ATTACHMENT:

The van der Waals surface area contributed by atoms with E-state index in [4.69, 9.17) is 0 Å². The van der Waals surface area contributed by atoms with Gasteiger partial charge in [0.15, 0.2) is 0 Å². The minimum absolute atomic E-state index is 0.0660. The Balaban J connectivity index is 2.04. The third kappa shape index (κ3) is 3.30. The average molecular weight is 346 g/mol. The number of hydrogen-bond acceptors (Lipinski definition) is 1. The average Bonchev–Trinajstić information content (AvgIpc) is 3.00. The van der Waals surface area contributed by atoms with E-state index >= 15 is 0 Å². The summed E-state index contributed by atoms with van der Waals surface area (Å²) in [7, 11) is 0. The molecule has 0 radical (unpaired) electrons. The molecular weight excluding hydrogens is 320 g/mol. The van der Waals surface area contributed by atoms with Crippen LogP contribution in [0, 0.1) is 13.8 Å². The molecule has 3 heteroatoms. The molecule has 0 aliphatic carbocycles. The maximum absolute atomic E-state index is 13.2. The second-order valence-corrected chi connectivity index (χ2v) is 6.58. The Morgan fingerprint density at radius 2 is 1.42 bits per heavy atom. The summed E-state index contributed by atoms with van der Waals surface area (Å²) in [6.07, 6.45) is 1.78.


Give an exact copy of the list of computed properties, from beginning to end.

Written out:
The van der Waals surface area contributed by atoms with E-state index in [4.69, 9.17) is 0 Å². The van der Waals surface area contributed by atoms with Gasteiger partial charge in [0.15, 0.2) is 0 Å². The minimum absolute atomic E-state index is 0.0660. The Balaban J connectivity index is 2.04. The third kappa shape index (κ3) is 3.30. The average molecular weight is 346 g/mol. The number of hydrogen-bond acceptors (Lipinski definition) is 1. The average Bonchev–Trinajstić information content (AvgIpc) is 3.00. The van der Waals surface area contributed by atoms with E-state index >= 15 is 0 Å². The summed E-state index contributed by atoms with van der Waals surface area (Å²) in [7, 11) is 0. The molecule has 0 radical (unpaired) electrons. The molecular weight excluding hydrogens is 320 g/mol. The van der Waals surface area contributed by atoms with Crippen LogP contribution in [0, 0.1) is 13.8 Å². The molecule has 3 heteroatoms. The molecule has 0 aliphatic carbocycles. The maximum absolute atomic E-state index is 13.2. The second-order valence-corrected chi connectivity index (χ2v) is 6.58. The Morgan fingerprint density at radius 2 is 1.42 bits per heavy atom. The summed E-state index contributed by atoms with van der Waals surface area (Å²) in [6.07, 6.45) is 1.78.